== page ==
Slipped Discs: The X from Outer Space (1968)
Don't blame Guilala if you don't enjoy The X From Outer Space. After all, he's doing the best he can given how preposterously he has been designed. A Godzilla-style body (down to the skin texture) attached to a head that looks like two cymbals crashing, with a chicken beak and goofy glowing eyes added for good measure. To prove he is here, Guilala also sports a trumpet-like device on his forehead that could have dropped off a tower in Whoville. And, yes, the antennae... in what might be a crude attempt to prove that Guilala really did come from outer space, and possibly to differentiate him from all those other kaiju waddling about unhindered about Japan in the 1960s, Guilala comes replete with a pair of unbelievably springy antennae. He is possibly from Mars, after all. Martians have antennae... at least, the ones I drew in school did.
At first glance, you want to laugh at Guilala, but then another feeling rises up: sympathy. Sympathy for the poor guy in the Guilala suit, who seems to be having such a rough time seeing in the outlandish gear, that he has to take two wild swipes at a radio tower with his paw before he roars what has to be a monster version of "Ah, screw this!" and moves on to the next tower, which comes down in a proper rumble as was probably planned for the first one. (Is it amazing they left this bit in the film? I am not so sure...) It must be hard enough to maneuver acrobatically in a hot, sweaty, heavy costume; it has to be even harder to do it practically blind.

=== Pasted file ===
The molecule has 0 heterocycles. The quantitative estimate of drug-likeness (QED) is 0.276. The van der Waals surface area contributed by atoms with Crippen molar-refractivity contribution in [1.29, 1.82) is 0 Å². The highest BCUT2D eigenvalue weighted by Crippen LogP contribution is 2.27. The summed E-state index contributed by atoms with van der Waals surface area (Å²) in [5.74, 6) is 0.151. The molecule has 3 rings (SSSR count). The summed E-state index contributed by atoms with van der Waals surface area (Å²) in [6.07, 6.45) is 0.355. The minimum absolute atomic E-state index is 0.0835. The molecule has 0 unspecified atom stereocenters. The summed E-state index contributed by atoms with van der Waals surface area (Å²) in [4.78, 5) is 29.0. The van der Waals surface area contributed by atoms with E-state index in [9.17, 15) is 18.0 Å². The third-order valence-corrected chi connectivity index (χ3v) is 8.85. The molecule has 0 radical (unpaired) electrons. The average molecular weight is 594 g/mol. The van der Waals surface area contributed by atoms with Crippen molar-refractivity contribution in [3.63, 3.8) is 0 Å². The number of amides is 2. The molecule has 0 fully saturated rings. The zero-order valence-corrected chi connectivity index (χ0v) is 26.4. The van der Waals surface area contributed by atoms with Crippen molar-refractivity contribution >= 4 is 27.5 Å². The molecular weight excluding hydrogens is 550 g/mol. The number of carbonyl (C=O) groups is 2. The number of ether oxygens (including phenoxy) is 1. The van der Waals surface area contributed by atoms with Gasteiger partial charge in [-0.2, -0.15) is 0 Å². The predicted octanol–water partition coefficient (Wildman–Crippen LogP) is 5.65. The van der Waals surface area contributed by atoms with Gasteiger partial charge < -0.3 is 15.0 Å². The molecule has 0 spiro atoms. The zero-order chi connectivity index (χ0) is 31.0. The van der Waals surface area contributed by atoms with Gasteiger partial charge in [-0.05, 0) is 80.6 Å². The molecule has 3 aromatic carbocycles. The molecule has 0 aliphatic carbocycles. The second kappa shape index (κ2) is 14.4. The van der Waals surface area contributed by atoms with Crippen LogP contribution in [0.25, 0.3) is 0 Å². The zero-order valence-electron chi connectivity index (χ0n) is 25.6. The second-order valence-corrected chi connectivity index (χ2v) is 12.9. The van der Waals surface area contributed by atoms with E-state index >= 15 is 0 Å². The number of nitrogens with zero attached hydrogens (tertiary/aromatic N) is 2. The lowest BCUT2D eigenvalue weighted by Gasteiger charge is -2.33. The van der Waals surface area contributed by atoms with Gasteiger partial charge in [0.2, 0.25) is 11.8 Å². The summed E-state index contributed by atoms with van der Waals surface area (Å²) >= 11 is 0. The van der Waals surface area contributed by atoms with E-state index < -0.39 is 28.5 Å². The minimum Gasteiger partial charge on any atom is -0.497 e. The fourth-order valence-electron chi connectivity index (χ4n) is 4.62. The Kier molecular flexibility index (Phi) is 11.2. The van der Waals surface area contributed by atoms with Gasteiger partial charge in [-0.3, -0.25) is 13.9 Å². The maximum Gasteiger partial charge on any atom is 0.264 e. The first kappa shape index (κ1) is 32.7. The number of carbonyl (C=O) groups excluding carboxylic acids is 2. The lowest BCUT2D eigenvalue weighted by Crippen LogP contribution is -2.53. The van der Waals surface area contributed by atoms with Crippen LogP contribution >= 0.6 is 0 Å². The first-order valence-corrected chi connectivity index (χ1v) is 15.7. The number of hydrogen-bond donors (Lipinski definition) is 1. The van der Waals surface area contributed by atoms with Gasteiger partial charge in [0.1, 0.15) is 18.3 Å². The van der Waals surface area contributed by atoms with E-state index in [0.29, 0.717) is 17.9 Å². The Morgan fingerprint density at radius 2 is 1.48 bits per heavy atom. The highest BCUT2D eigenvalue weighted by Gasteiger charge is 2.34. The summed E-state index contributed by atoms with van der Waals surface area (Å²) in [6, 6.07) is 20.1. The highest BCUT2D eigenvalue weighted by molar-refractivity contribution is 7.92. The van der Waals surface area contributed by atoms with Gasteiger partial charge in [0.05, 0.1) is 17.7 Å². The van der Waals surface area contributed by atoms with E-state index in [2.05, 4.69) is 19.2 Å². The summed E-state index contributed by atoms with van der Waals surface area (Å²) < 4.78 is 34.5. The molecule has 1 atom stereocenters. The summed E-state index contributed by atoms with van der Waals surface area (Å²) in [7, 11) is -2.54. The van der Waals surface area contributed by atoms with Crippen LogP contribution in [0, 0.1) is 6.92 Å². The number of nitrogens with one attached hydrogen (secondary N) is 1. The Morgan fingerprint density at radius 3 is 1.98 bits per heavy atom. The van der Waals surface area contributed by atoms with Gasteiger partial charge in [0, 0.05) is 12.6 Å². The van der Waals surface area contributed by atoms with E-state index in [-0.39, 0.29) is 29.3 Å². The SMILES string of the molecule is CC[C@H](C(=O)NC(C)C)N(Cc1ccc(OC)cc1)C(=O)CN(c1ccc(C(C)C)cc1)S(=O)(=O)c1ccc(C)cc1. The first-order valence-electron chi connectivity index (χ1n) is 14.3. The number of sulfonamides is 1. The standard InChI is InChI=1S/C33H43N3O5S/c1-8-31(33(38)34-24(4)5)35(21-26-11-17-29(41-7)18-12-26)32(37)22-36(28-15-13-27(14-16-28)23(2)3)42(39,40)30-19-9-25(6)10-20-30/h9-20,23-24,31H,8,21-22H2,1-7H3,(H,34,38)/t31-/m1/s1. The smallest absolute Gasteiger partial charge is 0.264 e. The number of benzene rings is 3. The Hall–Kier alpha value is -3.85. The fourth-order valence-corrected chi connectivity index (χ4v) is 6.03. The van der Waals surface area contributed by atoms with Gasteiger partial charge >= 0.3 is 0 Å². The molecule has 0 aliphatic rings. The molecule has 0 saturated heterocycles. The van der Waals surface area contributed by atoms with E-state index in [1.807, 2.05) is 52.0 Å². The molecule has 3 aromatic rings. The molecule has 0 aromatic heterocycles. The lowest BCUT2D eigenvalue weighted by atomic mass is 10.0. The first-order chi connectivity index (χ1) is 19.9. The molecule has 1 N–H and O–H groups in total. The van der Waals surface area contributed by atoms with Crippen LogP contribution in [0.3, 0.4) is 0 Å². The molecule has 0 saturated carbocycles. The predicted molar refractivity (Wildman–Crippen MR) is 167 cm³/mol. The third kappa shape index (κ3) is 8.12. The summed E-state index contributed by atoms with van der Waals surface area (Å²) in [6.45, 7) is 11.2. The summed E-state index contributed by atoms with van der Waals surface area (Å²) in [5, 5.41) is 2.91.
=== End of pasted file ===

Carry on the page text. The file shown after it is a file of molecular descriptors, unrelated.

But first, in order to laugh at and then cry with Guilala, you have to get to him. In The X From Outer Space, the way you do this is to hop on a nonstop party ride with an international quartet of groovy astronauts, including a female, on their way to Mars, with a slight detour on the moon to down some cocktails. Sure, there's dramatic tension here and there, but it's undermined by a swingin' trip to the Moon Lounge, and the feeling that scientific research is the second or possibly third thing on everybody's mind, especially given the multi-racial love triangle that develops in these scenes. The lounge mood is set from the get-go by the theme music, once you get past the studio logo, that is; the first few notes strike an ominous tone, but then it gets pushed aside as a hip-swingin' space tune kicks in, aided considerably by a telling us how "the universe is our world/the future is our tomorrow/it all belongs to us!" while the credits roll past in a stroll through the constellations. The organ that accompanies this music plays the second largest role next to Guilala in setting the mood of the film, and even in the more dramatic scenes without its intrusion, one can still feel the groove pulsating in one's head. Above all, and whatever the faults of the film, The X from Outer Space is ultimately groovy, baby.